Notification proxies (Was: possible excessive proxy invariants for Object.keys/etc??)

David Bruant bruant.d at
Mon Dec 3 14:27:30 PST 2012

Le 03/12/2012 16:38, Mark S. Miller a écrit :
> What eternal[1] invariant does this bypass?
> [1]
Apparently none... Yet, additionally to the last case I showed, there is 

     var p = new Proxy({a:1}, {
         isExtensible: function(target, action){
             var v = action();

     // real life-like code?
         Object.defineProperty(target, 'b', {value: 37}); // throws

I agree it's not an eternal invariant, but it's quite surprising.
[cc'ing Tom to make sure he reads this part]
Arguably, the isExtensible, seal and freeze trap could have no "action" 
and just forward to the target. That's what the current invariant 
enforcement suggests anyway ("Invariant check: check whether the boolean 
trap result is equal to isFrozen(target), isSealed(target) or 
This applies to current proxies actually. Maybe their return value could 
just be ignored. Trap authors have all the information they need with 
the trap arguments to decide whether they want to throw. For the rest, 
the operation can just be forwarded to the target (which it has to for 
invariant check already).

Proxies-with-action have this weird taste of "one-move ahead"; like if 
they could run what they're expected and then play a bit more of the 
game before actually showing their before-last move. It makes sense they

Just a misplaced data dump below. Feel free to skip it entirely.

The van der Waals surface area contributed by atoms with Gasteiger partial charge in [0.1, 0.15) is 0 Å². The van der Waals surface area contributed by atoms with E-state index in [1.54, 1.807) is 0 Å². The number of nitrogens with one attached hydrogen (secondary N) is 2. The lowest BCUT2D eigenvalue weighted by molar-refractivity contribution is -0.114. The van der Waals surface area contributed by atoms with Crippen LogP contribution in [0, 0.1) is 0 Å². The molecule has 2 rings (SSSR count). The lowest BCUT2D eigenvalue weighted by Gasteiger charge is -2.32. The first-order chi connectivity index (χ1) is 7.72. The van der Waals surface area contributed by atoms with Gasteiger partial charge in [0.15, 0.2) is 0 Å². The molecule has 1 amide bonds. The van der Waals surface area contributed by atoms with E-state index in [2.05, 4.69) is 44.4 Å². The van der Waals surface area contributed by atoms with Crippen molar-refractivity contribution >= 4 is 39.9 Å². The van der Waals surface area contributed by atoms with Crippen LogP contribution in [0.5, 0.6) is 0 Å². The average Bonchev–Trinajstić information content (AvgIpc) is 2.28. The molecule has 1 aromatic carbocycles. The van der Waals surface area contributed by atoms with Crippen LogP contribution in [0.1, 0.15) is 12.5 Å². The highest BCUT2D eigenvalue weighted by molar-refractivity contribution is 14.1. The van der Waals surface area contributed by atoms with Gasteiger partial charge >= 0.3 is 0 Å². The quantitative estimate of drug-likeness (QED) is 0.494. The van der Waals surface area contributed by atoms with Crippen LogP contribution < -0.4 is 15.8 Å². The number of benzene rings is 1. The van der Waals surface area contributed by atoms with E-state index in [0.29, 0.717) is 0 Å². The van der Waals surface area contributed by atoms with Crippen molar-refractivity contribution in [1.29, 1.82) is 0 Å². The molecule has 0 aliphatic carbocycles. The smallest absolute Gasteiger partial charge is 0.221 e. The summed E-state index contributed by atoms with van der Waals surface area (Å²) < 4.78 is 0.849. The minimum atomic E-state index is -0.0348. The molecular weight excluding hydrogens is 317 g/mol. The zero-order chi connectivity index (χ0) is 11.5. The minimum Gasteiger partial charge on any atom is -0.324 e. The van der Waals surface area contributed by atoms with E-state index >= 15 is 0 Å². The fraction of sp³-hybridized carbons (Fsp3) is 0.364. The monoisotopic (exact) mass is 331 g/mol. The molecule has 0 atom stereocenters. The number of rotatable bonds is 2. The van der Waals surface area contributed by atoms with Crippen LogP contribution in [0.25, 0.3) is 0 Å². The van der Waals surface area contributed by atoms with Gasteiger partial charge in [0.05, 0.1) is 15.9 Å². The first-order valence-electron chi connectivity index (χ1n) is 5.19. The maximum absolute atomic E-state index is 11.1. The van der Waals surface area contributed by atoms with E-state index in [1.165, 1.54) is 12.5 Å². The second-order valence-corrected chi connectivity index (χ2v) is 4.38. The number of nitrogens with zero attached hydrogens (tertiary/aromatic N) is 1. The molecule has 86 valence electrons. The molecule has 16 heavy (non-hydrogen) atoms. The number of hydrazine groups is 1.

do not violate eternal invariants

Although not rigorously necessary when it comes to the very minimalistic 
eternal invariants, the current proxies provides some guarantees by 
design which are nice both for whoever writes handlers and whoever 
manipulates proxies.

Unrelated, but I think that custom property descriptor attributes are 
lost with action-proxies. I'm not sure yet what is a good way to recover 


> On Mon, Dec 3, 2012 at 3:33 AM, David Bruant <bruant.d at> wrote:
>> Le 03/12/2012 00:06, David Bruant a écrit :
>>>> The call to action performs
>>>> the original operation on target and remembers the result. After the
>>>> trap returns, the proxy returns the remembered result of action.
>>>      target = {a:1};
>>>      var p = new Proxy(target, {
>>>          get: function(target, name, action){
>>>              var v = action();
>>>              target[name] = 2;
>>>          }
>>>      })
>>>      p.a; // ?
>>> If p.a is 1 because the call to "action" remembered the "1", then the
>>> target and the proxy look awkwardly desynchronized. To know what's being
>>> returned from the trap, one needs to remember when the action is being
>>> called which makes writing traps harder I feel. With the current design,
>>> looking at the return statements is enough.
>>> If p.a is 2, I don't understand the point of "action". Or at least, I
>>> don't see how it's better than just calling Reflect[trap].
>> I've found much MUCH worse:
>>      target = {a:1};
>>      var p = new Proxy(target, {
>>          get: function(target, name, action){
>>              var v = action();
>>              Object.defineProperty(target, name, {value:2, configurable:
>> false, writable:false})
>>          }
>>      })
>>      p.a; // 1 ?
>> In that case, the mechanism used to bypass invariant checking is a way to
>> bypass invariants entirely.
>> David
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